FIGS. 6, 7, 8, and 9 represent a third modification. The visor blade supporting rod 52 isitself supported at one end by a'suitable bracket such as that shown in FIG. 4. It is so supported that it can be adjusted rotatably within the bracket to different positions of-rotatable adjustment and maintains these positions. Such rod is shown as having a rectangular portion at the end adjacent to the part that is supported within the bracket. Due to the presence of this rectangular shape as shown particularly in FIG. 9, the blade 24 cannot be rotated about the rod. Such blade is slidably longitudinally adjustable over the rod and its tubular portion 54 is shown in FIG. 9 as being snugly received over the rod.
The rod has a reduced diameter portion 56 adjacent to its outer end 58. This reduced diameter portion is shown in FiGS. 6 and 8 as of a circular shape in cross section. The extreme end of the rod 58 exhibits a shoulder 60 which acts as a stop as hereinafter described. A clip or retaining element 62 is gripped about thetnbular margin of the rod pinching the same down against the. reduced diameter portion 56 of the rod. This construction is shown particularly in FIGS. 6, 7, and 8. The clip 62 is mounted upon the intermediate portion of the tubular margin 54 of the blade as shown.
Due to the clip 62 pinching the tubular margin of the blade closely about the reduced diameter portion 56 of the rod, the longitudinal adjustment of the rod is limited to the permitted extent of longitudinal movement of the reduced diameter length 56 of the rod within the tubular marginal portion of the blade which is constricted by the clip 62.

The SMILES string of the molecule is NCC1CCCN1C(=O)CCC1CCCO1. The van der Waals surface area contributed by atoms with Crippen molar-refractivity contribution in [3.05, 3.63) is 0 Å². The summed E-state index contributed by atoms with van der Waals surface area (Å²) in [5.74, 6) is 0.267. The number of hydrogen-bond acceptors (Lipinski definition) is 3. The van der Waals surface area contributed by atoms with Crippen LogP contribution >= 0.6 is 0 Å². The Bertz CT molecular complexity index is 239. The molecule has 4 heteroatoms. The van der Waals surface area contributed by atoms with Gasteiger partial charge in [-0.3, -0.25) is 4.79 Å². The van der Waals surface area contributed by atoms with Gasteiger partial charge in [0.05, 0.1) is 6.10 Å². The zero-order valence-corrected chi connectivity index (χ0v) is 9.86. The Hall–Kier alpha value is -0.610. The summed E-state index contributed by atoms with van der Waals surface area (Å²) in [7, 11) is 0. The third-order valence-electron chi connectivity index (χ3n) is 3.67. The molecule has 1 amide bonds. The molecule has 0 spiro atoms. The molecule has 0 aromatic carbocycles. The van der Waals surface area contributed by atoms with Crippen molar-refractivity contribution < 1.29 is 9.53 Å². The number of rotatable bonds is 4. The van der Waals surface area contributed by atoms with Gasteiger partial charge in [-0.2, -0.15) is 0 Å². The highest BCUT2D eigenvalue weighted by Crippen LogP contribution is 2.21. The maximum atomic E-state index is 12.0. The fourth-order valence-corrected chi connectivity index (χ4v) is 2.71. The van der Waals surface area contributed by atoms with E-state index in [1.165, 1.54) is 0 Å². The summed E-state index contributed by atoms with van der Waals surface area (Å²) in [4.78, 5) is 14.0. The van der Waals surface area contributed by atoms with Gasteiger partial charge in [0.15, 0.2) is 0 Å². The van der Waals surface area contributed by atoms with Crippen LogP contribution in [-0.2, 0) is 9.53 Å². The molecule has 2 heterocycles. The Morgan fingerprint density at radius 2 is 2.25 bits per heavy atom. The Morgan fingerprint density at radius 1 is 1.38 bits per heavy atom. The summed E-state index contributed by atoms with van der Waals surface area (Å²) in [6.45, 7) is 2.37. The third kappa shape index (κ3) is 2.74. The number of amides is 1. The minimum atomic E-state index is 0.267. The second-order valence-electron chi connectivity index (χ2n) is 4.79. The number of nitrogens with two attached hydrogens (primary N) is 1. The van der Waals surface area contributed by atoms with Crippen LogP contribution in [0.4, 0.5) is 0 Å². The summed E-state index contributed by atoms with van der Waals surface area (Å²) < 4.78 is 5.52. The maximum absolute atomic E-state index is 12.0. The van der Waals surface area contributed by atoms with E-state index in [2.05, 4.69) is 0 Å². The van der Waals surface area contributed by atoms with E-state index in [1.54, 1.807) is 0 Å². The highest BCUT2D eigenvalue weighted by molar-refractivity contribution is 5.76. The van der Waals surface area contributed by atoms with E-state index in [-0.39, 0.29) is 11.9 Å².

A fourth modification is illustrated in FIGS. 10, 11, 12, and 13. This modification resemblesv somewhat the construction of FIGS. 1-3 in that the rod is of a circular configuration throughout its entire length. Such rodis indicated as 64. It has adjacent to its outer end a shoulder 66. Extending away from the shoulder and toward the supported end of the rod it has a. reduced diameter portion 68. A retaining clip is provided. This clip is shown in FIG. 11 in theforrn of a wire instead of a flat band as illustrated at 62 in FIGS. 6 and 7-. The purpose served, however, by. the clip 7tl-is the same as that served by the clip 62. Such clip constricts the tubular margin of the blade closely about the reduced diameter portion 68 of the rod so that the longitudinal adjustment of the blade upon the rod is limited to the extent of movement permitted by the longitudinal adjustment of the reduced diameter portion 63 of the rod within the clip.